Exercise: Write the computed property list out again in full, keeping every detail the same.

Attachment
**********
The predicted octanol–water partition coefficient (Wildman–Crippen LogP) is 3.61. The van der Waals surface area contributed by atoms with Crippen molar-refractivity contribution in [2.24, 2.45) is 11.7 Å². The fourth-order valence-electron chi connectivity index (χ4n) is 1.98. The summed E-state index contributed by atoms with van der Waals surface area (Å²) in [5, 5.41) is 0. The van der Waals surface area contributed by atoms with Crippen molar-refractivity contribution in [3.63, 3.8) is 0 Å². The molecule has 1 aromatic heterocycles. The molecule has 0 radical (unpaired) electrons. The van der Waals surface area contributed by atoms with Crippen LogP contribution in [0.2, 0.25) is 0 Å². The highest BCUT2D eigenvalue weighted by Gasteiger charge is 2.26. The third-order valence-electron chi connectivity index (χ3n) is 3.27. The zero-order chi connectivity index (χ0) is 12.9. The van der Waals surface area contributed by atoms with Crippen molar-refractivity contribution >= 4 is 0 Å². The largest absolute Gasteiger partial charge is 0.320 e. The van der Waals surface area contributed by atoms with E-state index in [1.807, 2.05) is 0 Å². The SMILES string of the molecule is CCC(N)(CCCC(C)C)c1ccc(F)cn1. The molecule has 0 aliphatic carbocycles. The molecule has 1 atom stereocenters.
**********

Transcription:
The predicted octanol–water partition coefficient (Wildman–Crippen LogP) is 3.61. The van der Waals surface area contributed by atoms with Crippen molar-refractivity contribution in [2.24, 2.45) is 11.7 Å². The fourth-order valence-electron chi connectivity index (χ4n) is 1.98. The summed E-state index contributed by atoms with van der Waals surface area (Å²) in [5, 5.41) is 0. The van der Waals surface area contributed by atoms with Crippen molar-refractivity contribution in [3.63, 3.8) is 0 Å². The molecule has 1 aromatic heterocycles. The molecule has 0 radical (unpaired) electrons. The van der Waals surface area contributed by atoms with Crippen LogP contribution in [0.2, 0.25) is 0 Å². The highest BCUT2D eigenvalue weighted by Gasteiger charge is 2.26. The third-order valence-electron chi connectivity index (χ3n) is 3.27. The zero-order chi connectivity index (χ0) is 12.9. The van der Waals surface area contributed by atoms with Crippen molar-refractivity contribution >= 4 is 0 Å². The largest absolute Gasteiger partial charge is 0.320 e. The van der Waals surface area contributed by atoms with E-state index in [1.807, 2.05) is 0 Å². The SMILES string of the molecule is CCC(N)(CCCC(C)C)c1ccc(F)cn1. The molecule has 0 aliphatic carbocycles. The molecule has 1 atom stereocenters.